It has come to light that unscrupulous corporations (is there another kind?) are paying ‘bloggers’ to post positive reviews about their products and services to sway buyers their way.
That way, when you Google ‘FancyShmancy Tablet review’, you’ll find plenty of good stuff confirming why you should rush out and buy one.
But that’s no good, now is it? Especially since a lot of these ‘reviewers’ have never seen the product or service, let alone used it. Some even do video spots, raving on about how wonderful ‘FancySchmancy Tablet’ is.
Now, do we all fall for the latest ‘Ab System Pro 5000’ (that totally made-up-on-the-spot name has a surprising number of hits) advertised on the infomercial channel? One jolly well hopes not. And why don’t (some) of us buy the story put forward by gorgeously tanned, lithe girls? You know, the breathless exhortations about how easy the ‘Ab System Pro 5000’ is to use, how it makes exercise fun, eliminates fat, instantly renders you irresistible to the opposite sex and ends world hunger?
Because we know they are paid shills.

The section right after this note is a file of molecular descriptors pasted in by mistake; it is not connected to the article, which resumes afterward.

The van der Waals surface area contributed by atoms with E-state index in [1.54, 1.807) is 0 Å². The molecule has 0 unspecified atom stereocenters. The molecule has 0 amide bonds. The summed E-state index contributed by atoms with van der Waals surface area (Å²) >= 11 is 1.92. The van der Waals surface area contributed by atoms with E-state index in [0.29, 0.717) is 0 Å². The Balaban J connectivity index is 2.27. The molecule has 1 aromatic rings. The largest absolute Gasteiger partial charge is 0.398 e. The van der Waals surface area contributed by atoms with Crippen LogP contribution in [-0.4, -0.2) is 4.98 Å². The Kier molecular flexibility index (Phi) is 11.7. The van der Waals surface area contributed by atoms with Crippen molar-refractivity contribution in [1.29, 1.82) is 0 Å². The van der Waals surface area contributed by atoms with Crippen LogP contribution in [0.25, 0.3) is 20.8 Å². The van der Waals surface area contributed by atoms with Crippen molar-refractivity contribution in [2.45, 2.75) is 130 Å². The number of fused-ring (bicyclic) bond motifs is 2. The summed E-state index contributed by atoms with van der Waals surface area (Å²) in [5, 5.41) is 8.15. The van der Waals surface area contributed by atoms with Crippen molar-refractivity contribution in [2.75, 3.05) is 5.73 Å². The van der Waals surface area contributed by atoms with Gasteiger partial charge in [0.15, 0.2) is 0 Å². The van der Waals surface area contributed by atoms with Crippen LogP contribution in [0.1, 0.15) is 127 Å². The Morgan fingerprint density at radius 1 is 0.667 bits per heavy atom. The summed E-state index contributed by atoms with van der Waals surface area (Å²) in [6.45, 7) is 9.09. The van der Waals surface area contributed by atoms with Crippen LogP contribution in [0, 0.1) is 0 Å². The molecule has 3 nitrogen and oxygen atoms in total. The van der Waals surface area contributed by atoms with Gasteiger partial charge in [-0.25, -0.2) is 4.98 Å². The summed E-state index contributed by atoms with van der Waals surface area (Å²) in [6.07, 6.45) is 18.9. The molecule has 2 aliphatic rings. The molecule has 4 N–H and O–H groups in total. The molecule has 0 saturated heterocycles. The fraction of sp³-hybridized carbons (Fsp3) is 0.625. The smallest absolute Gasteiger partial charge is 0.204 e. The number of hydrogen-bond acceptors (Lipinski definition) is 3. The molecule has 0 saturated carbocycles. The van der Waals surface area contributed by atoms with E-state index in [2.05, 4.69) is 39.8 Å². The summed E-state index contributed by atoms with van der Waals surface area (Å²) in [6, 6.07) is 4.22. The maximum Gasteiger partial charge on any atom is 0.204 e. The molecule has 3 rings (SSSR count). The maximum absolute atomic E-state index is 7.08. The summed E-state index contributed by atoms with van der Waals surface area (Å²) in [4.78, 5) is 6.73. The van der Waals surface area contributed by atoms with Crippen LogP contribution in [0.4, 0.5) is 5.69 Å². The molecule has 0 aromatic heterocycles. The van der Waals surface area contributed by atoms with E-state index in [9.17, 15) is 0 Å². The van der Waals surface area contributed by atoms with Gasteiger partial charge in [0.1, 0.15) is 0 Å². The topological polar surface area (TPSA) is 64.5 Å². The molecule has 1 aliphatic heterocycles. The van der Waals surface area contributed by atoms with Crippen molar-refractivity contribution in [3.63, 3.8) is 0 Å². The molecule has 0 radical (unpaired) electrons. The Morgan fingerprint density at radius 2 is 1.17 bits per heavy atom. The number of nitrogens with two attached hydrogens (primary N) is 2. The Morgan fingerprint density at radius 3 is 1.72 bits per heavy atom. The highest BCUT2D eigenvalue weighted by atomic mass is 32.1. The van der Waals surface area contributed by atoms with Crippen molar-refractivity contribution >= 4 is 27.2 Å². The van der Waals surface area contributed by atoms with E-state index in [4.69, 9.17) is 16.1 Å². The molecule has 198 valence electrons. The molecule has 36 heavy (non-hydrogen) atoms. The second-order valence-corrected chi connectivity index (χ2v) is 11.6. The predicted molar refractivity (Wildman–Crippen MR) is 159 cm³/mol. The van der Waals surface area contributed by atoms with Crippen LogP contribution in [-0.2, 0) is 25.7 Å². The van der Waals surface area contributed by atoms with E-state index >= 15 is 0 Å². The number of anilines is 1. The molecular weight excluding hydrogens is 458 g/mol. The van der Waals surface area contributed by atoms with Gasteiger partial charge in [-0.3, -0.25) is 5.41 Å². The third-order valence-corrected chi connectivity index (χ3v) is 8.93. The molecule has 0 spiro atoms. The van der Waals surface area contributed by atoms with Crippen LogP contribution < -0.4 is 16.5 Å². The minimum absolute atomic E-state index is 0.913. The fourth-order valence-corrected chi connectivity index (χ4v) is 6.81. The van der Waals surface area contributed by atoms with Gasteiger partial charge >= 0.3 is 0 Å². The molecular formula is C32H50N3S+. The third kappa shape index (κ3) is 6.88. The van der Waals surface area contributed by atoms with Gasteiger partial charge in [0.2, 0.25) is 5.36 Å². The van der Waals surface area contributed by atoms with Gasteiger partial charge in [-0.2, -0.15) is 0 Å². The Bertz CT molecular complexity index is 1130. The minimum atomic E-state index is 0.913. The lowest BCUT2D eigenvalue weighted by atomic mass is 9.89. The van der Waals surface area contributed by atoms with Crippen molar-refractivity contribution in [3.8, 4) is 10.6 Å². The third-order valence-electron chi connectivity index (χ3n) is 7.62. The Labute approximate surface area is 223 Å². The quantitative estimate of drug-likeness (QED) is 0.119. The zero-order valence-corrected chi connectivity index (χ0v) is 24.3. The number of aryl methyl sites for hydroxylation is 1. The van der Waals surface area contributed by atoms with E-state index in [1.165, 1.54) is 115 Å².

The internet is a lot more useful than broadcast infomericals, because it contains an enormous range of opinions. You just need to know how to look for them.
Avoid the confirmation bias, which tends to have us looking for the good stuff in a product we’re already interested in. Instead, look for all the bad stuff you can turn up; instead of Googling ‘iPhone 5 review’, Google ‘iPhone 5 problems’. Instead of ‘iOS 6 most advanced’, try ‘iOS 6 sucks’. Instead of ‘Android ICE’, try ‘Android ICE fail’. You get the idea.
By looking for the critical reviews – the ones where real people have had a good old sook about the device for which they paid real money - you can find out with far more accuracy what the niggles and annoyances are.
Nothing should ever be universally good to everyone, it is a virtual impossibility; instead, try to establish what might and what might not work for you.